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Entries in highways (2)


Traffic Problems Will Disappear by Year 2000 (1955)

From the 1958 Disneyland TV episode Magic Highway, USA

The September 22, 1955 Lewiston Daily Sun (Lewiston, ME) ran a wonderful piece titled, "Hope For the Motorist: Traffic Problems Will Disappear by Year 2000." Such unbridled optimism for the yet to be developed Interstate Highway System is downright cute. Well, cute in that condescending "bless your heart" kind of way. But cute, nonetheless.

Remember that in 1955 the Interstate Highway System was still just a twinkle in President Eisenhower's eye. The Federal Aid Highway Act, which allocated $25 billion ($195 billion in today's dollars) for the development of the Interstate Highway System, wasn't signed into law until 1956.

As a huge Disney nerd I can't help but think about short films and TV episodes from the late 50s which were clearly produced to sell the idea of the Interstate Highway System to the American public. The film The Story of Anyburg USA from 1957 and the Disneyland TV episode Magic Highway, USA from 1958 are two such glorious examples. 

Predictions from the Lewiston Daily Sun piece appear below. 

  • Automobile traffic will increase fantastically, but because of fine expressways, there will be little congestion.
  • On these expressways cities will be by-passed or the road will be so built that it will hardly be necessary to slow down.
  • There will be no traffic lights on these major roads.
  • Large lakes will be bridged. Mountain ranges will be tunneled.
  • Opposing traffic will be separated. One-way streets and highways will be the rule.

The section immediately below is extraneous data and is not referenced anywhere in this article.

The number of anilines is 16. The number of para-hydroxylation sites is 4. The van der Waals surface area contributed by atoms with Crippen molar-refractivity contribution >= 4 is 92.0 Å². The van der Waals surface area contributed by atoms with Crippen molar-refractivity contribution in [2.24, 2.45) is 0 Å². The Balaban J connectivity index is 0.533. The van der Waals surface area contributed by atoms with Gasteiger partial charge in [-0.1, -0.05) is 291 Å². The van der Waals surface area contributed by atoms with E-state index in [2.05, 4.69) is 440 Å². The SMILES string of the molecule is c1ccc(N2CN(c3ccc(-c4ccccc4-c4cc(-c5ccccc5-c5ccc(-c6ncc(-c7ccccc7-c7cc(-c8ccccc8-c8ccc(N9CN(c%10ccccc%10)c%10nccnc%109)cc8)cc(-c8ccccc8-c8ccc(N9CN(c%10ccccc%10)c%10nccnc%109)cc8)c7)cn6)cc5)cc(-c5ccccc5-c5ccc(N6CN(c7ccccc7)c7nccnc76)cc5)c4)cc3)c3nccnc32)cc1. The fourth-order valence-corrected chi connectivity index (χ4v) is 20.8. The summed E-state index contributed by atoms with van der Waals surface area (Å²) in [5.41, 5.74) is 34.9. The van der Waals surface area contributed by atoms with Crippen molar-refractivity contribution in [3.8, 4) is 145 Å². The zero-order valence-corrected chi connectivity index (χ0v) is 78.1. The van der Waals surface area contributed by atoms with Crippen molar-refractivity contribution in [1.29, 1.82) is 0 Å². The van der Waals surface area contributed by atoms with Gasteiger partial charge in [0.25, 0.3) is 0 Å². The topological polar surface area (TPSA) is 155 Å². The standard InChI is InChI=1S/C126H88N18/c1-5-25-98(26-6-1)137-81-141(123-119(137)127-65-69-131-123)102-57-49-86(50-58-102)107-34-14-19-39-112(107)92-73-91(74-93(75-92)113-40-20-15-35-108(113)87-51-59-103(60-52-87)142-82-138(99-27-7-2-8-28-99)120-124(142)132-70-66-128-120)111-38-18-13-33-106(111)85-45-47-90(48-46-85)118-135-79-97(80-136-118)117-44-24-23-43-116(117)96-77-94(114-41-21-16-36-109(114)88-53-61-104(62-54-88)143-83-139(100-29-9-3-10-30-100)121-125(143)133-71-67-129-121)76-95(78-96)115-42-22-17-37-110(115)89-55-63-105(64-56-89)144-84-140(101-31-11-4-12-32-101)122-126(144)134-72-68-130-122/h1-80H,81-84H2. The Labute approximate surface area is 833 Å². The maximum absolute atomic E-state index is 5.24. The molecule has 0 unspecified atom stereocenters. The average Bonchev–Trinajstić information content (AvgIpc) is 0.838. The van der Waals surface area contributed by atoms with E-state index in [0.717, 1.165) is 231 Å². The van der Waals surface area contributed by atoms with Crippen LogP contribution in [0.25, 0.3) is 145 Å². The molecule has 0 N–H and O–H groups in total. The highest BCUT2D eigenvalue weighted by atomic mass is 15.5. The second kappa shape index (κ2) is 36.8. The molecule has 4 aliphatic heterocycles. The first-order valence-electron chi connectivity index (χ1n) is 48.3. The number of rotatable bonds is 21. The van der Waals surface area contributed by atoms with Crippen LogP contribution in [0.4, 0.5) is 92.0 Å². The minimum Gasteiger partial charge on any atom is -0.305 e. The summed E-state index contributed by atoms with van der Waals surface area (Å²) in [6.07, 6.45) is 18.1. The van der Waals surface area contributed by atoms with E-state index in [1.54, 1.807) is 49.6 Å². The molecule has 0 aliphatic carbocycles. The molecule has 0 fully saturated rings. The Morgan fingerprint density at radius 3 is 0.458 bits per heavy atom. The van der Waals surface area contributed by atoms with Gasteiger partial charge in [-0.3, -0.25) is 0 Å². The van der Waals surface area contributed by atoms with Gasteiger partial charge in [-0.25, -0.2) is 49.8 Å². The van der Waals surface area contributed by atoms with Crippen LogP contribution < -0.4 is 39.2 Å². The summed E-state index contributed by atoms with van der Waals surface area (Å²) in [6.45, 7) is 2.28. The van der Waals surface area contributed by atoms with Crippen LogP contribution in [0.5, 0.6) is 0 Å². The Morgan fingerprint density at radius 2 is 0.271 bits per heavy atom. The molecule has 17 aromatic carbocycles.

• Sleet? Snow? It will melt as it hits the highway.
  • Headlights? Won't need them on major roads. They will be illuminated bright as day.
  • Disabled cars -- a major source of tieups today -- will be whisked away by helicopter.
  • Cities will use three-level highways. Underground parking will be common. New office buildings will have parking facilities on each floor.


On a side note, I had a good chuckle reading about the helicopter solution to disabled cars, since comedian Eugene Mirman recently tweeted about Gallagher and his absolutely insane solution for road congestion.

Previously on Paleofuture: 



Ford's Magic Skyway (1964)

Of all the major attractions at the 1964 World's Fair it seems Ford's Magic Skyway receives the least amount of chatter, ink and pixels in 2011. It wasn't moved to Disneyland like Carousel of Progress or It's A Small World, and it wasn't a sexy sequel like Futurama II. But it looked like quite the ride nonetheless.

Narrated by Walt Disney, fairgoers hopped into Fords on a journey from the age of the dinosaurs to the invention of the wheel to a "highway in the sky carrying you across the boundless night and out into time and space." The audio-animatronic dinosaurs and cavemen of Magic Skyway would be familiar to anyone visiting a Disney park today, as Epcot's Spaceship Earth, Universe of Energy and World of Motion (R.I.P.) all look like they drew quite a bit of inspiration from this attraction.

At the end of the ride Walt's familiar voice proclaimed, "perhaps someday we'll be riding rocketships like those flashing overhead to anywhere in space. Perhaps someday we will drive jet-powered vehicles over weather-controlled highways in the sky like those spiralling tubes around you." Perhaps indeed.

For more on Ford's Magic Skyway check out the video below

The concept art above appears in Designing Disney: Imagineering and the Art of the Show by John Hench.


Previously on Paleo-Future: